Instant gratification seems to be a hot topic these days. I often hear the older generations complaining that young people need to have everything now. If it’s not instant they are not interested. I tend to believe we all feel like that at times but extensive research shows that children who learn to wait usually do better in life. I urge parents to checkout the Stanford ‘Marshmallow study‘.
More than 3 clicks and I’m not interested.
Website designers know very well the importance of providing instant gratification to visitors. In fact it’s this need for instant gratification that has driven much of the phenomenal growth of the computer and Internet over the last 20 years. It’s been reported that the Internet has almost doubled in speed every year since it went public. When it comes to the net speed matters because speed equals instant. Amazon were one of the first companies to focus on minimizing the number of mouse clicks it takes to purchase after research found that with each click your company sales would go down. Drastically! We have become conditioned to expect much of our life on demand and we don’t have time to wait but there are some things that are simply not available at the click of a mouse.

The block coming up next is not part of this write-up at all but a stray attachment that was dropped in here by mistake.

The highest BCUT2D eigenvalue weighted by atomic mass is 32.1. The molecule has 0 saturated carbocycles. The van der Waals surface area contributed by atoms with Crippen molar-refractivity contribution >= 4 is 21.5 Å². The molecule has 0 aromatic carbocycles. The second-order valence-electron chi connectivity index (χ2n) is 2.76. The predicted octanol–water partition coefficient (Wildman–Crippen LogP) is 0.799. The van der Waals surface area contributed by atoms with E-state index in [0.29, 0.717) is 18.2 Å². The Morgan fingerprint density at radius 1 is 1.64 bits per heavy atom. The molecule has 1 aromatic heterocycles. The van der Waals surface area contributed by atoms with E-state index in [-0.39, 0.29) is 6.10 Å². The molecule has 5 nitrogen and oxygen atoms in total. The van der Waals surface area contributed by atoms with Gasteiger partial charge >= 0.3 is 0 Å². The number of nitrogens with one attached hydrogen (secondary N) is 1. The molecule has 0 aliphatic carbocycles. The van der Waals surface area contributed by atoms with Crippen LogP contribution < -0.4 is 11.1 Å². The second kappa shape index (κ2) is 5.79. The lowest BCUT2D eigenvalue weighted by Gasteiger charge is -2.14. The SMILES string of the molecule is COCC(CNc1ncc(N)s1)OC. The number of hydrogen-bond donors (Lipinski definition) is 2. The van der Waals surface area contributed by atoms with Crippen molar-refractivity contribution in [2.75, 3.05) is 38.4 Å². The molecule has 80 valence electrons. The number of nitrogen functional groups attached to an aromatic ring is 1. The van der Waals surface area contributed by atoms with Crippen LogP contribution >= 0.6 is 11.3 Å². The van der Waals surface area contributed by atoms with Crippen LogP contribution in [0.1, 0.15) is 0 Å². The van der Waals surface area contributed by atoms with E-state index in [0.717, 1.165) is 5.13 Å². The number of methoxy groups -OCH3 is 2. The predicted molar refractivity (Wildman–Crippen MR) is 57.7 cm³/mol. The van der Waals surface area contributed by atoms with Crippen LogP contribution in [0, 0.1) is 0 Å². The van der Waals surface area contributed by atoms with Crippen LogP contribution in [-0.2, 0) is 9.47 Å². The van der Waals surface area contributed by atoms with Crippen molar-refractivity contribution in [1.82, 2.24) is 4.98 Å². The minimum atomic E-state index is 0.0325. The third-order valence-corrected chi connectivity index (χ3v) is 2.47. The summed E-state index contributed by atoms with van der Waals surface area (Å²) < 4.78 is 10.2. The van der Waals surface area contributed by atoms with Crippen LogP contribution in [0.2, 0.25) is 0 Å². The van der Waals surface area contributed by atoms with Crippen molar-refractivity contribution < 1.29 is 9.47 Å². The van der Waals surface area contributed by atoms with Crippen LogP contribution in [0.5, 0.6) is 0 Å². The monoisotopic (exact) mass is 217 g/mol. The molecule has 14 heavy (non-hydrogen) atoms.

Short term gain, long term dissatisfaction
The irony of instant gratification for those who pursue it is long term dissatisfaction. Studies show that real long term satisfaction mostly comes from those achievements that require a long term commitment. Martin Seligan points out that the more we pursue outcomes that require a long term commitment the happier we tend to be. Children today are more at risk than ever when it comes to the negative effects of instant gratification which may help to explain the recent rapid rise in depression among children. They learn to expect everything instantly and when it doesn’t happen they become depressed. The world has become very convenient and almost everything seems to happens at the push of a button and when it doesn’t we get irritated. This can also lead one to believe that anything that requires too much effort is a waste of time. After all 5 hours on a guitar is unlikely to make much difference to your playing but spend that time on a new video game and it might be flashing the words ‘Congratulations. You are now a level 5 super champion.’
Spending your time wisely
Despite the obvious attraction of instant gratification your best strategy is to avoid such temptation when it comes to the important things in life. It is often better to spend your time focused on the long term benefits of learning guitar then the short term thrills of playing a game. When it comes to children I think learning a musical instrument is a great way for them to see this in action. It certainly worked for me as a child. I started learning music at 14 years of age and while frustrating at times I came to understand that it was a slow gradual process but was well worth the time and effort. Learning music goes far beyond just being able to play music. Its a lesson in life and happiness it seems.